Principles of neurorehabilitation after stroke based on motor learning and brain plasticity mechanisms
Martina Maier, Belén Rubio Ballester, Paul FMJ Verschure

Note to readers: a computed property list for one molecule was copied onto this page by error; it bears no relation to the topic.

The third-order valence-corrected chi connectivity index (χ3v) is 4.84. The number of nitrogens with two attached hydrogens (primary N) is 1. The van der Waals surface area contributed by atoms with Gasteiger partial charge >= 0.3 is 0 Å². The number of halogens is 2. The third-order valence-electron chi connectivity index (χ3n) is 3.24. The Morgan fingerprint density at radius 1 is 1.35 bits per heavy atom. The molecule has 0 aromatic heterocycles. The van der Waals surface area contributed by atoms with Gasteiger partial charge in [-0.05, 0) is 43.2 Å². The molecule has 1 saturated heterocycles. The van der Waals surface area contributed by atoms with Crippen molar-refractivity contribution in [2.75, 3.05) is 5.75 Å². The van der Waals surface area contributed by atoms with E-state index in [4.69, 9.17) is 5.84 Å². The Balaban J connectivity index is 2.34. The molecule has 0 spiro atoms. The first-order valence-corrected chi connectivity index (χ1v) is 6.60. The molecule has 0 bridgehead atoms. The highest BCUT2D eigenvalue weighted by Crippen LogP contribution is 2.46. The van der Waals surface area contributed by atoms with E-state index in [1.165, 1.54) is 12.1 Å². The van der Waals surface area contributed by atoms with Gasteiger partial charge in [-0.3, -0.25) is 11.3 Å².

Neurorehabilitation addresses the question of whether recovery can occur after a brain injury like a stroke and how this recovery process could be optimized. Instead of teaching compensatory strategies that do not reduce impairment but allow the patient to return home as soon as possible, functional recovery might be more sustainable as it ensures a long-term reduction in impairment and an improvement in quality of life. Neuroscience sheds light on the mechanisms of learning new functions or relearning lost ones. The aim of neurorehabilitation is to exploit interventions based on human and animal studies about motor learning and to show that the activation of experience-dependent neuronal plasticity augments functional recovery. At the same time, neurorehabilitation permits the scientific community to collect valuable data, which allows inferring about the functionality and connectivity of the brain. However, current rehabilitation methods lack the exact operationalization of evidence gained from skill learning literature, leading to an urgent need to bridge motor learning theory and present clinical work in order to identify a set of ingredients and practical applications that could guide future interventions. This work aims to unify the neuroscientific literature relevant to the recovery process and rehabilitation practice in order to provide a synthesis of the principles that constitute an effective neurorehabilitation approach. Previous attempts to achieve this goal either focused on a subset of principles or did not link clinical application to the principles of motor learning and recovery. We identified 15 principles of motor learning based on existing literature: massed practice, spaced practice, dosage, task-specific practice, goal-oriented practice, variable practice, increasing difficulty, multisensory stimulation, rhythmic cueing, explicit feedback/knowledge of results, implicit feedback/knowledge of performance, modulate effector selection, action observation/embodied practice, motor imagery, and social interaction. We comment on trials that successfully implemented these principles and report evidence from experiments with healthy individuals as well as clinical work.